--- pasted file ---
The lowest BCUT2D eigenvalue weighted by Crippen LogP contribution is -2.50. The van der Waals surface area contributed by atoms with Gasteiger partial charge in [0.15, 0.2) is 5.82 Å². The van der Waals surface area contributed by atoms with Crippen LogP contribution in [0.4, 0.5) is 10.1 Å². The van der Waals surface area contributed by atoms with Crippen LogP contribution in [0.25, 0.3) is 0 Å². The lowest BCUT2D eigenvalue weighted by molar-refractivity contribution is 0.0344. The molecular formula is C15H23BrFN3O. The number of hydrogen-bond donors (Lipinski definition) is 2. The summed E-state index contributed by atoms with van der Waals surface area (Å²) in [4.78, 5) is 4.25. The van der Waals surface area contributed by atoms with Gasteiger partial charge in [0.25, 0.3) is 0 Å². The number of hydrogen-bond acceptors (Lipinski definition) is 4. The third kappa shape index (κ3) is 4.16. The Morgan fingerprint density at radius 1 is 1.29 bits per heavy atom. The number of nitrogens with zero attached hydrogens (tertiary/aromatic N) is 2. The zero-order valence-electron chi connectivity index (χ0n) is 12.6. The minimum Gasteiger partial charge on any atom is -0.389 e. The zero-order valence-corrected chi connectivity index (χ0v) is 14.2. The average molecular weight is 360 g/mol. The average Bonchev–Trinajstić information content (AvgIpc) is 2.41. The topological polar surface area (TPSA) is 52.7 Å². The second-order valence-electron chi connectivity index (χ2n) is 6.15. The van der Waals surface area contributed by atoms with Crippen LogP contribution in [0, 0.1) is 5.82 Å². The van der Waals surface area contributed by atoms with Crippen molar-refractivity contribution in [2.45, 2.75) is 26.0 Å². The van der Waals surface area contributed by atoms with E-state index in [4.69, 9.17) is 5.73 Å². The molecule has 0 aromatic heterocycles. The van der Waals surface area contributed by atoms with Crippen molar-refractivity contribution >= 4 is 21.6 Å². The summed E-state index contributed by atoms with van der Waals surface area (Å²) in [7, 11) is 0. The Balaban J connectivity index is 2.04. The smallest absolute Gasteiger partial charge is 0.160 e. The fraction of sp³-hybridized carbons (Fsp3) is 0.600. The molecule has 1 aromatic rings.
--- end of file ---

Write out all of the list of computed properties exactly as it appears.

The lowest BCUT2D eigenvalue weighted by Crippen LogP contribution is -2.50. The van der Waals surface area contributed by atoms with Gasteiger partial charge in [0.15, 0.2) is 5.82 Å². The van der Waals surface area contributed by atoms with Crippen LogP contribution in [0.4, 0.5) is 10.1 Å². The van der Waals surface area contributed by atoms with Crippen LogP contribution in [0.25, 0.3) is 0 Å². The lowest BCUT2D eigenvalue weighted by molar-refractivity contribution is 0.0344. The molecular formula is C15H23BrFN3O. The number of hydrogen-bond donors (Lipinski definition) is 2. The summed E-state index contributed by atoms with van der Waals surface area (Å²) in [4.78, 5) is 4.25. The van der Waals surface area contributed by atoms with Gasteiger partial charge in [0.25, 0.3) is 0 Å². The number of hydrogen-bond acceptors (Lipinski definition) is 4. The third kappa shape index (κ3) is 4.16. The Morgan fingerprint density at radius 1 is 1.29 bits per heavy atom. The number of nitrogens with zero attached hydrogens (tertiary/aromatic N) is 2. The zero-order valence-electron chi connectivity index (χ0n) is 12.6. The minimum Gasteiger partial charge on any atom is -0.389 e. The zero-order valence-corrected chi connectivity index (χ0v) is 14.2. The average molecular weight is 360 g/mol. The average Bonchev–Trinajstić information content (AvgIpc) is 2.41. The topological polar surface area (TPSA) is 52.7 Å². The second-order valence-electron chi connectivity index (χ2n) is 6.15. The van der Waals surface area contributed by atoms with Crippen LogP contribution in [0, 0.1) is 5.82 Å². The van der Waals surface area contributed by atoms with Crippen molar-refractivity contribution in [2.45, 2.75) is 26.0 Å². The van der Waals surface area contributed by atoms with E-state index in [4.69, 9.17) is 5.73 Å². The molecule has 0 aromatic heterocycles. The van der Waals surface area contributed by atoms with Crippen molar-refractivity contribution >= 4 is 21.6 Å². The summed E-state index contributed by atoms with van der Waals surface area (Å²) in [7, 11) is 0. The Balaban J connectivity index is 2.04. The smallest absolute Gasteiger partial charge is 0.160 e. The fraction of sp³-hybridized carbons (Fsp3) is 0.600. The molecule has 1 aromatic rings.